Join Date
    Aug 2001
    Location
    The edge of the known universe
    Posts
    32,452
    > Do you know why this is?
    I wish I knew.

    Mostly, it seems to because they're not actually programmers who have written programs any larger than the ones in the book they're reading.

    Or the book they're reading was "written" by Herb Schildt
    If you dance barefoot on the broken glass of undefined behaviour, you've got to expect the occasional cut.
    If at first you don't succeed, try writing your phone number on the exam paper.
    I support http://www.ukip.org/ as the first necessary step to a free Europe.

  6. #6
    End Of Line Hammer's Avatar
    Join Date
    Apr 2002
    Posts
    6,231
    >>I am using C.
    Then I'll move this to the C forum.

    I was bored, so here's my version of the program for you to ponder over.

    Code:
     #include <stdio.h>
     #include <ctype.h>
     
     #define NUM_VOWELS 5
     #define VOWELS "AEIOU"
     
     int main()
     {
       char  buf[BUFSIZ];
       int   VowelsCount[NUM_VOWELS] = {0};
       int   i, j;
       
       printf("Please enter a sentence:");
       fflush(stdout);
       
       if (fgets(buf, sizeof(buf), stdin))
       {
         for (i = 0; buf[i] != '\0'; i++)
         {
           for (j = 0; j < NUM_VOWELS; j++)
           {
             if (toupper(buf[i]) == VOWELS[j])
             {
               VowelsCount[j]++;
               break;
             }
           }
         }
       }
       
       printf("\nThe following vowles are in the sentence you just typed:\n\n");
     
       for (i = 0; i < NUM_VOWELS; i++)
       {
         printf ("Vowel %c:  %d\n", VOWELS[i], VowelsCount[i]);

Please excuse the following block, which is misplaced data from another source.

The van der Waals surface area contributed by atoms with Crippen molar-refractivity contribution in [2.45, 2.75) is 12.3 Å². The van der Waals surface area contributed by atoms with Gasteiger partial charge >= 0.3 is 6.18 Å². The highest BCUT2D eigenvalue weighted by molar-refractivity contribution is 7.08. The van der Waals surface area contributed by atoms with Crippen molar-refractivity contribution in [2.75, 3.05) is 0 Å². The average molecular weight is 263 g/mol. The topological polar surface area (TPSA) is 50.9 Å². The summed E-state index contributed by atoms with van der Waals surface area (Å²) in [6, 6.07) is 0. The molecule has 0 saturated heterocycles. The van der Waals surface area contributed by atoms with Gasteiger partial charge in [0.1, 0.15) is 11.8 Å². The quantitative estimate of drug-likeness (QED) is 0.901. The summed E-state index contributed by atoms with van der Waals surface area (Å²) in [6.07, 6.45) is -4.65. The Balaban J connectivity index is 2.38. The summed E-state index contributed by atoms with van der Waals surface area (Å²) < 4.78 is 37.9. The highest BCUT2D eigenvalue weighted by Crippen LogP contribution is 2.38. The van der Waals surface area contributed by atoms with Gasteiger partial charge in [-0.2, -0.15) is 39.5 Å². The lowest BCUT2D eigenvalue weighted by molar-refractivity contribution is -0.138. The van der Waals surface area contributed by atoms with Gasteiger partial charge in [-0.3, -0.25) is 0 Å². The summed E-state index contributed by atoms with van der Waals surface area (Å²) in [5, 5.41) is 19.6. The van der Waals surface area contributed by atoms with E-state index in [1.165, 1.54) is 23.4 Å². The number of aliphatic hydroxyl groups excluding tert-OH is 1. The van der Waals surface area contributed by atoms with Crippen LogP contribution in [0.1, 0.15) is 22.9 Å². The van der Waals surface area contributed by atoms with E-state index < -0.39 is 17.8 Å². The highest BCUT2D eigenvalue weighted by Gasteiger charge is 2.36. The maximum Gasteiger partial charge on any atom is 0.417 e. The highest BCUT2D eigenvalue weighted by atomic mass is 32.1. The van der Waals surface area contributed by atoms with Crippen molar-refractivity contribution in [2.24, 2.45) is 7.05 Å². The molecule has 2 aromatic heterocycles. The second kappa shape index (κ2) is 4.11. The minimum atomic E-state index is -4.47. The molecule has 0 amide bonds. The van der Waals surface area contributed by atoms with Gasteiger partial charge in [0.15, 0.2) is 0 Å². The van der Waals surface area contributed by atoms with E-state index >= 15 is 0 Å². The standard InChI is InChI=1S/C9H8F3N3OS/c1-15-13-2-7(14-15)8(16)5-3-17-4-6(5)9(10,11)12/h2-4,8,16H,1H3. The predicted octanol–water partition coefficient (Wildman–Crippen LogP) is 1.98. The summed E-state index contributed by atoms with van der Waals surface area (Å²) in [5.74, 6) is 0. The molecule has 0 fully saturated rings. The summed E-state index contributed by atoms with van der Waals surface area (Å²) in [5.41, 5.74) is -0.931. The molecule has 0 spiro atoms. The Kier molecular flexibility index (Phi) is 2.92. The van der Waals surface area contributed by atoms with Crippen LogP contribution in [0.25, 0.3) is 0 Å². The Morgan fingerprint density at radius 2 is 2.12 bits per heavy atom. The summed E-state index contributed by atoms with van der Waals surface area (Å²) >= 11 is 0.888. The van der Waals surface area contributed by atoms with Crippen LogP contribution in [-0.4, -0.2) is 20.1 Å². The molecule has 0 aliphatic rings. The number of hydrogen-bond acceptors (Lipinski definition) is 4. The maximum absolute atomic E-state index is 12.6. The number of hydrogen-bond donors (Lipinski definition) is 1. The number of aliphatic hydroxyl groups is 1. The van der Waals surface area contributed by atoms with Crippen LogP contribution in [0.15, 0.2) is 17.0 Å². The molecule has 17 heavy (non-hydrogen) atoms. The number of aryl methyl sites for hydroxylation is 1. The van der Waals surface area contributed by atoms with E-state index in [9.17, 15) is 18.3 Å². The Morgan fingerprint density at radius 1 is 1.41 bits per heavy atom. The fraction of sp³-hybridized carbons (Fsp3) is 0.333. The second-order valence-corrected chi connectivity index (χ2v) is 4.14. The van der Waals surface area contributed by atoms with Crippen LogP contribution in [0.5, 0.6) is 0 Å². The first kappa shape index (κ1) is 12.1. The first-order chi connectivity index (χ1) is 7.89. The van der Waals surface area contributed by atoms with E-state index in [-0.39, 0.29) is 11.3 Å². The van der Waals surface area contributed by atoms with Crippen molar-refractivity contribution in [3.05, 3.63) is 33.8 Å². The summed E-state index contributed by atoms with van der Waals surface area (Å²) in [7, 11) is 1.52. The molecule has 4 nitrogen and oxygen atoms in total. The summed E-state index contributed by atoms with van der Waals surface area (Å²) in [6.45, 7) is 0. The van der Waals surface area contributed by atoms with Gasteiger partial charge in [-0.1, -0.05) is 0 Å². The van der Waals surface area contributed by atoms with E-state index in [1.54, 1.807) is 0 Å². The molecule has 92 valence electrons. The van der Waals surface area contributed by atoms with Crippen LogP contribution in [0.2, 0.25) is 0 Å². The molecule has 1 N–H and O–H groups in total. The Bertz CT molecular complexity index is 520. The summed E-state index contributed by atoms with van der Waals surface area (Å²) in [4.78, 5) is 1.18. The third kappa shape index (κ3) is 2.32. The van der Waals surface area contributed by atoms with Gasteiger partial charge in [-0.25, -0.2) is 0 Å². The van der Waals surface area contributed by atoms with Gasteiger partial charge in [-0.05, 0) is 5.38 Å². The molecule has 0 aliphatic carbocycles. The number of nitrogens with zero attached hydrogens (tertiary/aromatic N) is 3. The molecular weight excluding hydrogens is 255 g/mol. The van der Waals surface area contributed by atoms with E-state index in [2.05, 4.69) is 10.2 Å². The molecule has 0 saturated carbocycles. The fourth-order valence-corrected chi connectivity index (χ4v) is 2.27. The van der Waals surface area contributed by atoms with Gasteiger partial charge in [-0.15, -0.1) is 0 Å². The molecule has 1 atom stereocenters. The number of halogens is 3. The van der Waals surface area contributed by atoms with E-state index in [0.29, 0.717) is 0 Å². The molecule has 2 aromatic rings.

}
     
       return 0;
     }
     
     /*
     
     Output
     
     Please enter a sentence:The sly fox jumped over someone, I think!
     
     The following vowels are in the sentence you just typed:
     
     Vowel A:  0
     Vowel E:  5
     Vowel I:  2
     Vowel O:  4
     Vowel U:  1
     
     */
    >>Counters are to be used separately for each vowel.
    Oh well, mine uses an array
    When all else fails, read the instructions.
    If you're posting code, use code tags: [code] /* insert code here */ [/code]

  7. #7
    ~viaxd() viaxd's Avatar
    Join Date
    Aug 2003
    Posts
    246
    that's cool, Hammer, i didn't know you can do that in C:

    Code:
    #define VOWELS "AEIOU"
    ...
    VOWELS[j]

  8. #8
    Code Goddess Prelude's Avatar
    Join Date
    Sep 2001
    Posts
    9,796
    >i didn't know you can do that in C:
    A string literal is just a pointer, and the subscript operator is syntactic sugar wrapped around basic pointer arithmetic. The fact that the string literal is hidden behind the preprocessor should make no difference because once preprocessing is done the compiler sees this:
    Code:
    "AEIOU"[j]
    Some people are surprised that this works at first, but it's really very intuitive and often useful.
    My best code is written with the delete key.

  9. #9
    and the hat of wrongness Salem's Avatar
    Join Date
    Aug 2001
    Location
    The edge of the known universe
    Posts
    32,452
    Code:
    j[VOWELS]
    also works
    If you dance barefoot on the broken glass of undefined behaviour, you've got to expect the occasional cut.
    If at first you don't succeed, try writing your phone number on the exam paper.
    I support http://www.ukip.org/ as the first necessary step to a free Europe.

  10. #10
    Code Goddess Prelude's Avatar